“Troi­ka” refers to the Com­mis­sion, Inter­na­tion­al Mon­e­tary Fund and Euro­pean Cen­tral Bank, who togeth­er over­see the 240 bil­lion euro res­cue loans Greece began receiv­ing in 2010.

The word “troi­ka” got a bad name in Greece after mid-lev­el offi­cials from those insti­tu­tions would vis­it Greece to car­ry out debt inspec­tions. The new gov­ern­ment has refused to deal with those offi­cials, say­ing they are not wel­come in Greece. On Wednes­day, it said the team of low­er-lev­el tech­ni­cal experts with whom Greek offi­cials would be nego­ti­at­ing on reforms would now be known as the ‘Brus­sels Group.’


Lafaza­nis has fre­quent­ly repeat­ed his oppo­si­tion to pri­va­ti­za­tions. Last month, he said the pri­va­ti­za­tion of the coun­try’s pow­er grid and pow­er util­i­ty, DEH, would be halt­ed as final bind­ing bids had not yet been sub­mit­ted.

In his speech Wednes­day, Lafaza­nis said his coun­try want­ed diverse ener­gy sources but would not be depen­dent on “any large pow­er and of any coali­tion of coun­tries.”

“Greece is too small a coun­try to remain a type of depen­dent ‘troikan’ eco­nom­ic pro­tec­torate ... with the sta­tus of an ener­gy banana repub­lic.”

As Greece’s ener­gy and envi­ron­ment min­is­ter points out:

Greece is too small a coun­try to remain a type of depen­dent ‘troikan’ eco­nom­ic pro­tec­torate ... with the sta­tus of an ener­gy banana repub­lic.

And that’s cer­tain­ly true, although it would also apply to large ‘troikan’ eco­nom­ic pro­tec­torates. Gen­er­al­ly speak­ing, being a ‘troikan’ eco­nom­ic pro­tec­torate sucks regard­less of size

Still, being a small ‘troikan’ eco­nom­ic pro­tec­torate is cer­tain­ly a lot worse than being a small­er one. As the say­ing [22] goes, “If you owe the bank $100 that’s your prob­lem. If you owe the bank $100 mil­lion, that’s the bank’s prob­lem.” And while a ‘Grex­it’ cer­tain­ly car­ries the risk of a finan­cial or polit­i­cal ‘con­ta­gion’, it’s also the case that a ‘Grex­it’ might be man­age­able for the rest of the EU [23] in the sense that the finan­cial costs would most­ly hit nation­al bud­gets and not pri­vate banks since most of Greece’s debt at this point is owed to the IMF, ECB, and EU gov­ern­ments [24] (although pri­vate banks would still be weak­ened [25]). If Greece was the size of, say, France, the man­age­abil­i­ty of a ‘Grex­it’ would­n’t even be in ques­tion. A ‘Francex­it’ would be a com­plete and imme­di­ate dis­as­ter for all par­ties involved and no one would even be pon­der­ing the man­age­abil­i­ty of the event.

That’s part of what makes the con­tem­po­rary Greek tragedy so grip­ping: At this point, tiny Greece is the only Euro­pean coun­try that has real­ly put up a sig­nif­i­cant resis­tance to the Berlin-run troi­ka-regime. The only one.

So giv­en Greece’s over­all ‘troikan’ sit­u­a­tion the nations has to resist some­how and change the sit­u­a­tion, but it can’t real­ly resist alone. At least not very effec­tive­ly. And before the great col­lec­tive Greek beat down by the entire EU it was the rest of South­ern Europe (plus Ire­land) that was (and still large­ly is [19]) basi­cal­ly in the same ‘troikan’ posi­tion of pow­er­less­ness in the face of of the EU’s new Ordolib­er­al ‘gold­en rule [26]’ par­a­digm. So when you see the rest of Europe fall into line with the “Lazy Greeks, let’s kick them out” meme (which is the dom­i­nant atti­tude across the EU today), that’s basi­cal­ly a man­i­fes­ta­tion of the accep­tance of “depen­dent ‘troikan’ eco­nom­ic pro­tec­torate” sta­tus by the rest of EU periph­ery. It’s real­ly quite shock­ing and sad.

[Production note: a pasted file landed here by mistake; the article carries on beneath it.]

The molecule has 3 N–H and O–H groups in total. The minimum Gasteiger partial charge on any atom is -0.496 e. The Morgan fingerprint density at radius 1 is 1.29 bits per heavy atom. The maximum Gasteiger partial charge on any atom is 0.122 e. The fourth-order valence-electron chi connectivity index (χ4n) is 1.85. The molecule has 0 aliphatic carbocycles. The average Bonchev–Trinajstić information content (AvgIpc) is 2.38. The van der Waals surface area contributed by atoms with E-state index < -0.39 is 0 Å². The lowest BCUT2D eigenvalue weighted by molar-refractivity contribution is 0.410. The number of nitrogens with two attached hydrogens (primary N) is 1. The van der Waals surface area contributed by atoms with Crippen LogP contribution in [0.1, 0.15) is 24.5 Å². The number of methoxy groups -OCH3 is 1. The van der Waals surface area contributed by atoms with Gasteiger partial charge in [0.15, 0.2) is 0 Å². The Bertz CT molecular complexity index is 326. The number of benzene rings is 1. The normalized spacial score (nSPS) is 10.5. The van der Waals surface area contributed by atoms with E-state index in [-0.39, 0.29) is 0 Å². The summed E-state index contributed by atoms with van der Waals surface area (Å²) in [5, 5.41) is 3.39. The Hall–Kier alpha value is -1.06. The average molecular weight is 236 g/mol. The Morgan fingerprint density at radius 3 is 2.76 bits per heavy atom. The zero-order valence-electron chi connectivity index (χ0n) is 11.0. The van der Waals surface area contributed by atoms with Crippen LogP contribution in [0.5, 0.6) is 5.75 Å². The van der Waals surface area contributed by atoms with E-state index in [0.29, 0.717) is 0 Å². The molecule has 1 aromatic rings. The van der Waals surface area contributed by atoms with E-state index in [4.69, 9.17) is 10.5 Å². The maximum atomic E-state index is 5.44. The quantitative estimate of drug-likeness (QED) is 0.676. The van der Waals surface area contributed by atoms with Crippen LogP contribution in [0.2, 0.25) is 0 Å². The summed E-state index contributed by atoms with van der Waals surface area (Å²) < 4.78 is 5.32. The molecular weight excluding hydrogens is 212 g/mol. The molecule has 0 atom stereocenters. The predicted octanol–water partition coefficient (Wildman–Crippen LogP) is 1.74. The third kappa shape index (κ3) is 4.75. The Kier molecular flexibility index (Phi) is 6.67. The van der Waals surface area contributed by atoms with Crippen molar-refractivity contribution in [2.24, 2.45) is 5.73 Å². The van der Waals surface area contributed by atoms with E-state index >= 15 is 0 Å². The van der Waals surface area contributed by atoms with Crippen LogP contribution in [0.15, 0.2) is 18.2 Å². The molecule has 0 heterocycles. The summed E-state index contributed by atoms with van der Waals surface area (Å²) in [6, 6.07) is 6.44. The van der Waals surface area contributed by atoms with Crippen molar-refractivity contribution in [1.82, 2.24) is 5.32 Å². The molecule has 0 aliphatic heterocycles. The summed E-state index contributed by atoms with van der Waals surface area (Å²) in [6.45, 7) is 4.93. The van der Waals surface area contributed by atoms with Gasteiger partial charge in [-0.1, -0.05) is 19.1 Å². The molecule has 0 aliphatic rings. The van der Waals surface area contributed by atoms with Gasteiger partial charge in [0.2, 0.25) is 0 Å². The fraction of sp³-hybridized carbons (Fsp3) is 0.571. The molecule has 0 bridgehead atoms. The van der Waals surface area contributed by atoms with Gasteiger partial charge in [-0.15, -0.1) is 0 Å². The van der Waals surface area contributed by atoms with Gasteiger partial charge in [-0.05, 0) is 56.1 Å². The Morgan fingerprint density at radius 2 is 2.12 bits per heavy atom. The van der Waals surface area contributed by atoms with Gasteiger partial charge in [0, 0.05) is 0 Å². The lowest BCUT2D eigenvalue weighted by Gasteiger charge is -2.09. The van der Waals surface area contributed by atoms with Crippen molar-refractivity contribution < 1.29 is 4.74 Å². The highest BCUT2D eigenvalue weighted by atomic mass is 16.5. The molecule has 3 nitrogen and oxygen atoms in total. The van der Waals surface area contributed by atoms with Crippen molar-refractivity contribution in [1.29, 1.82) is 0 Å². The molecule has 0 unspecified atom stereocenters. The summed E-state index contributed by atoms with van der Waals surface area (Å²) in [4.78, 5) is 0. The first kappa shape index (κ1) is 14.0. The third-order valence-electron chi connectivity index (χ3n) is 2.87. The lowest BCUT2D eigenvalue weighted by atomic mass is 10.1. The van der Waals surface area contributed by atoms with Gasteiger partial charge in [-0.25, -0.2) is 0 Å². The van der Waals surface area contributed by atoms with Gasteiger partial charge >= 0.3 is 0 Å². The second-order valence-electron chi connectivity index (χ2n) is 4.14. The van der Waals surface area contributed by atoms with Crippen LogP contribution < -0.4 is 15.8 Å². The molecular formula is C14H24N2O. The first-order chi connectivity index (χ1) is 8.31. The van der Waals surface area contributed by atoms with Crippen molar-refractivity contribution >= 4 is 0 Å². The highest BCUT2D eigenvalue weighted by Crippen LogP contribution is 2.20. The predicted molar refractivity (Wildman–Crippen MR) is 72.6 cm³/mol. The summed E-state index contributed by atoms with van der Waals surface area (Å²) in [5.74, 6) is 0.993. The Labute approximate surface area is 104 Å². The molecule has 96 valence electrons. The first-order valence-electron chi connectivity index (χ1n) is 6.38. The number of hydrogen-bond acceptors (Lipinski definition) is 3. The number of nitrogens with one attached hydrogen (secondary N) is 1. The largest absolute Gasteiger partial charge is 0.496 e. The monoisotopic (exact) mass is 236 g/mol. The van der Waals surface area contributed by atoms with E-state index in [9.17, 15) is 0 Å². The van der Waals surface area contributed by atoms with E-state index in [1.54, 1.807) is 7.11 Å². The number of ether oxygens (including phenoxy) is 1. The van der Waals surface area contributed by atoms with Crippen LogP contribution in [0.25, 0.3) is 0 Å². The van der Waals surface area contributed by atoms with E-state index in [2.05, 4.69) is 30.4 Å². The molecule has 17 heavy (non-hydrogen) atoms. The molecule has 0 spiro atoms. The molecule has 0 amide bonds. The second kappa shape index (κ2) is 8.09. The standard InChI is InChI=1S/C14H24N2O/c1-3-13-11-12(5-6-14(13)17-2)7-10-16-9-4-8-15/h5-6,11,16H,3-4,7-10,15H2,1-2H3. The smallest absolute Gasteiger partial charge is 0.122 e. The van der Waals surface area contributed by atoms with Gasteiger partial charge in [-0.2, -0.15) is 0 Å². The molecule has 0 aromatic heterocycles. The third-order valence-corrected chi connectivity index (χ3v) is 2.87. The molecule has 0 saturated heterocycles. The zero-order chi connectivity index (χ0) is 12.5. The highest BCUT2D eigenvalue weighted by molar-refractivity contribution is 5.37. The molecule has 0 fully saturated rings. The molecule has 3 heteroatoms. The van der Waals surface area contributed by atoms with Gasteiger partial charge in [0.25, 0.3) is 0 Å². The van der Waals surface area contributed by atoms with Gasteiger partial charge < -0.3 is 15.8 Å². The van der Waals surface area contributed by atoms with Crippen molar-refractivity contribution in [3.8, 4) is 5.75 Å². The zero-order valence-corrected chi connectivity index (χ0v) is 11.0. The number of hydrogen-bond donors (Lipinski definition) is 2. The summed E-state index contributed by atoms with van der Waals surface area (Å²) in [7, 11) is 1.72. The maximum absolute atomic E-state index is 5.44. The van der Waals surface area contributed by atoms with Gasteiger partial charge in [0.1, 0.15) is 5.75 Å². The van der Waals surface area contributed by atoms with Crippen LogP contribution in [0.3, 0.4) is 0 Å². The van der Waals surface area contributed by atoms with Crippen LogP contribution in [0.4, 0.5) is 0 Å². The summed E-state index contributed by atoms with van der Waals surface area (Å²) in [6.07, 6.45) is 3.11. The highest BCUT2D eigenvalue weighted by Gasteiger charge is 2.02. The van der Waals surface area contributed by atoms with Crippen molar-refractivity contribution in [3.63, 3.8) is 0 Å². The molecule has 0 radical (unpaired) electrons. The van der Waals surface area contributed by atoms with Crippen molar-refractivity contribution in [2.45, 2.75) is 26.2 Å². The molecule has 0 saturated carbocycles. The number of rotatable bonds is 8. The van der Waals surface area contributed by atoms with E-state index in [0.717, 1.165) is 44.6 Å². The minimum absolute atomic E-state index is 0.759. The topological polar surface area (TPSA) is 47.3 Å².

Still, at least there’s one gov­ern­ment left in Europe that isn’t casu­al­ly accept­ing its ‘troikan’ pro­tec­torate sta­tus. Whether or not the resis­tance ends up being suc­cess­ful or large­ly sym­bol­ic remains to be seen, but giv­en the mass capit­u­la­tion across Europe to far-right dog­ma in recent years, any attempt to pull Europe back from the abyss of soci­ety-destroy­ing eco­nom­ics is a lot bet­ter than noth­ing [27]:

Greece appoints new man­age­ment at pri­vati­sa­tion agency

ATHENS, March 17
Mon Mar 16, 2015 7:07pm EDT

(Reuters) — Greece appoint­ed ear­ly on Tues­day new man­age­ment at the coun­try’s pri­vati­sa­tion agency (HRADF), which is expect­ed to play a key role in imple­ment­ing the left­ist gov­ern­men­t’s plans to lim­it fur­ther state asset sell-offs.

Aste­r­ios Pit­sior­las, a busi­ness­man involved in the tourism sec­tor, will become chair­man of the agency while Anto­nis Leous­sis, for­mer chief exec­u­tive at Greece’s fourth biggest lender Alpha Bank’s real estate arm, will be chief exec­u­tive.

Pit­sior­las and Leous­sis will replace Emmanuel Kondylis and Paschalis Bou­cho­ris, appoint­ed to the helm of the agency in July by the for­mer con­ser­v­a­tive gov­ern­ment.


Dur­ing a par­lia­men­tary com­mit­tee which ran over into the ear­ly hours of Tues­day, Vala­vani said she would present leg­is­la­tion to cre­ate a new body to man­age state assets, reit­er­at­ing a pre­vi­ous sug­ges­tion that the HRADF would even­tu­al­ly be replaced.

Syriza has long opposed sell-offs under­tak­en by the pre­vi­ous con­ser­v­a­tive-led gov­ern­ment but has been forced to some­what mod­er­ate its stance as Greece nego­ti­ates with its Euro­pean part­ners over a new aid pack­age.

Greek rep­re­sen­ta­tives start­ed talks with offi­cial inter­na­tion­al cred­i­tors in Brus­sels last week in a bid to agree on a set of reforms and unlock much-need­ed funds.

Pri­vati­sa­tions had been meant to raise bil­lions for Greece’s deplet­ed state cof­fers under its 240-bil­lion-euro bailout with the Euro­pean Union and the Inter­na­tion­al Mon­e­tary Fund since 2010.